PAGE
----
Aunty Rose awarded 2021 Queensland Senior Australian of the Year

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Queensland Anglican Aunty Dr Rose Elu received the 2021 Queensland Senior Australian of the Year Award at a ceremony on Tuesday night in recognition of her community advocacy and work in the climate change space

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Queensland Anglican Aunty Dr Rose Elu received the 2021 Queensland Senior Australian of the Year Award at a ceremony on Tuesday night in recognition of her community advocacy and work in the climate change space.

Premier Annastacia Palaszczuk, who presented the honour, said Aunty Rose’s award recognised her decades-long contribution as a campaigner and as a strong family advocate.

“Since 1980 Aunty McRose Elu has been drawing attention to the impact of climate change in the Torres Strait, speaking at the United Nations and to business and political leaders,” the Premier said.

“She champions renewable energy and sustainable methods of production as a member of the Australian Religious Response to Climate Change.

“She is a Torres Strait Elder who advocates for her community with a vision of enhancing the lives of children and families.

“She also helped negotiate the legal recognition of the traditional customary adoption practices of Torres Strait Islander families in Queensland, which my Government was proud to pass this year.”

Premier Annastacia Palaszczuk, who presented the honour, said Aunty Rose’s award recognised her decades-long contribution as a campaigner and as a strong family advocate

The Australian of the Year Awards recognise inspiring individuals who lead as role models in their communities, their state/territory and the nation.

Aunty Rose said that the award shines a light on the impact of climate change on Torres Strait Islanders and the work that her people are doing to address the issue.

“We have six low-lying islands in the Torres Strait and one of these, Saibai Island, is my island,” Aunty Rose said.

“The rising sea levels are threatening vegetation and the way of life and wellbeing of Torres Strait Islanders – climate change is a big issue in the Torres Strait.”

Aunty Rose said that she is grateful to God and to her loved ones and colleagues.

“The award means a lot to me. It is a great privilege and honour for all of my people – my family, colleagues and friends,” she said.

“I give glory and thanks to God for the recognition of this award and for the people who have walked with me, internationally, nationally and locally, including friends, family, colleagues and neighbours.”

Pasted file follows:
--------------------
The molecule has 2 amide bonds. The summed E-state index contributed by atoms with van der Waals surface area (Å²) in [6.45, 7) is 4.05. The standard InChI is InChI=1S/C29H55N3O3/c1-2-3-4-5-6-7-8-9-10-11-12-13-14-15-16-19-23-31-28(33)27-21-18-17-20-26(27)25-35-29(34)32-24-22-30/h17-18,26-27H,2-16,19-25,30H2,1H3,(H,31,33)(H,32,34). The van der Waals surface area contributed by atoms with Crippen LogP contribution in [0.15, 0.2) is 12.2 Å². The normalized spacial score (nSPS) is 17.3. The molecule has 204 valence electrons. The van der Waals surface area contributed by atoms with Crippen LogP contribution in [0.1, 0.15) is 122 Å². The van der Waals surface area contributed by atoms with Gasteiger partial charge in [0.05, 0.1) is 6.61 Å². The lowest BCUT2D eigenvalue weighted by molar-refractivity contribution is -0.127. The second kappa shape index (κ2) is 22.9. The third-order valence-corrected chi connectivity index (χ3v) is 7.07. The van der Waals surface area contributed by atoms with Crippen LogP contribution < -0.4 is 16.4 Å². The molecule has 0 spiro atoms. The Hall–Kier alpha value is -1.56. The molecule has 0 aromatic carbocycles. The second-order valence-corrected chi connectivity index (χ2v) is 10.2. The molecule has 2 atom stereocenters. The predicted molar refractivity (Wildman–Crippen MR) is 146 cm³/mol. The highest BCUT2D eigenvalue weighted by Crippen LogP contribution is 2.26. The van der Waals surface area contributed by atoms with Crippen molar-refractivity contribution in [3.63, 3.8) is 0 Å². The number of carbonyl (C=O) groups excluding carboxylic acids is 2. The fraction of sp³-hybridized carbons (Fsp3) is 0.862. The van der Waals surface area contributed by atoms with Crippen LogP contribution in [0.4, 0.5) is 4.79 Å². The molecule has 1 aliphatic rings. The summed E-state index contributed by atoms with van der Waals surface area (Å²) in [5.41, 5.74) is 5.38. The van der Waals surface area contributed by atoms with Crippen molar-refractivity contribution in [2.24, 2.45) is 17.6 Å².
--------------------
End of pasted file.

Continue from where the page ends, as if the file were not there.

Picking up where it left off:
Executive Member of National Aboriginal and Torres Strait Islander Anglican Council (NATSIAC) Aunty Rose Elu speaking at an ARRCC climate justice media event at St John’s Cathedral in 2019

Aunty Rose has demonstrated an unwavering dedication to bettering the lives of children and families, to Reconciliation and to sharing the traditional practices of her people.

In an Ad Clerum sent to Anglican Church Southern Queensland clergy yesterday, Archbishop Phillip Aspinall congratulated Aunty Rose and said that it was particularly fitting for her to receive the award during NAIDOC Week.

“I was delighted to hear in the news overnight that Aunty Dr Rose Elu is the 2021 Queensland Senior Australian of the Year,” Archbishop Aspinall said.

“The announcement of Aunty Rose’s award comes at a most opportune time, given that we are observing NAIDOC Week this week…I hope Aunty Rose’s award gives inspiration to our Aboriginal and Torres Strait Islander communities during this NAIDOC Week, and beyond.

“Please join with me in congratulating Aunty Rose on her award and in praying for God’s blessing on her ongoing work in the Church and the wider community.”

Aunty Rose serves our Church and the wider community in a number of roles, including as a member of the Diocesan Reconciliation Action Plan Working Group; as Churchwarden and Synod Representative for the Torres Strait Non-Geographic Parish; as an Executive Member of the National Aboriginal and Torres Strait Islander Anglican Council (NATSIAC); as a member of the Australian Religious Response to Climate Change; as Elder in Residence at Griffith University; as an Indigenous Service Delivery Advisor with Relationships Australia; and, as a family support counsellor with Anglicare.

A brief conversation with Aunty Rose leaves you in awe, not just of her big heart and generous spirit, but of her brilliant mind. She gained a Bachelor of Arts in Anthropology and Political Science at the University of Queensland before completing her PhD on Customary Law at the University of Hawaii and further post graduate studies in Theology at St Francis College.

Aunty Rose will represent Queensland in the national awards held in Canberra on 25 January 2021.

Hear Aunty Rose speak about Reconciliation in this video.

For a full list of 2021 Queensland Australian of the Year recipients, please visit the Queensland Government website.

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